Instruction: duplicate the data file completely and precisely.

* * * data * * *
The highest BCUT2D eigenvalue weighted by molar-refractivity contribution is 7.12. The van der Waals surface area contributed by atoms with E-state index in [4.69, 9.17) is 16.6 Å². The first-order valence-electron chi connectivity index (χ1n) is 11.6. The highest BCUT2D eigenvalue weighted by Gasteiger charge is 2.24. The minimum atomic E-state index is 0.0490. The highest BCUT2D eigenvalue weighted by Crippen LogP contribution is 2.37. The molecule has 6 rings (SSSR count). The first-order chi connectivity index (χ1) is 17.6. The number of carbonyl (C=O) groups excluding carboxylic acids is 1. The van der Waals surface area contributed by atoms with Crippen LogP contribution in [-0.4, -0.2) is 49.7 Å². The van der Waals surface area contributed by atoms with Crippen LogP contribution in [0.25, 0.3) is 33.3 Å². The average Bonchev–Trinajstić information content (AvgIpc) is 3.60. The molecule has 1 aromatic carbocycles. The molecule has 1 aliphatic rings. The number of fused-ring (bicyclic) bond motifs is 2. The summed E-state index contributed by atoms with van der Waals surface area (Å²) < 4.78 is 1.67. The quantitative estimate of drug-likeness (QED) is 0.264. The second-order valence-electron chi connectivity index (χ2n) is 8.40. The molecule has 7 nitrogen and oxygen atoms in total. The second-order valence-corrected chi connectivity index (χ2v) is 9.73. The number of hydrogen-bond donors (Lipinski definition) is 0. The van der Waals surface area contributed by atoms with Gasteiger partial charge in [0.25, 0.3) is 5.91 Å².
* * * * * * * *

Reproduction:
The highest BCUT2D eigenvalue weighted by molar-refractivity contribution is 7.12. The van der Waals surface area contributed by atoms with E-state index in [4.69, 9.17) is 16.6 Å². The first-order valence-electron chi connectivity index (χ1n) is 11.6. The highest BCUT2D eigenvalue weighted by Gasteiger charge is 2.24. The minimum atomic E-state index is 0.0490. The highest BCUT2D eigenvalue weighted by Crippen LogP contribution is 2.37. The molecule has 6 rings (SSSR count). The first-order chi connectivity index (χ1) is 17.6. The number of carbonyl (C=O) groups excluding carboxylic acids is 1. The van der Waals surface area contributed by atoms with Crippen LogP contribution in [-0.4, -0.2) is 49.7 Å². The van der Waals surface area contributed by atoms with Crippen LogP contribution in [0.25, 0.3) is 33.3 Å². The average Bonchev–Trinajstić information content (AvgIpc) is 3.60. The molecule has 1 aromatic carbocycles. The molecule has 1 aliphatic rings. The number of fused-ring (bicyclic) bond motifs is 2. The summed E-state index contributed by atoms with van der Waals surface area (Å²) < 4.78 is 1.67. The quantitative estimate of drug-likeness (QED) is 0.264. The second-order valence-electron chi connectivity index (χ2n) is 8.40. The molecule has 7 nitrogen and oxygen atoms in total. The second-order valence-corrected chi connectivity index (χ2v) is 9.73. The number of hydrogen-bond donors (Lipinski definition) is 0. The van der Waals surface area contributed by atoms with Gasteiger partial charge in [0.25, 0.3) is 5.91 Å².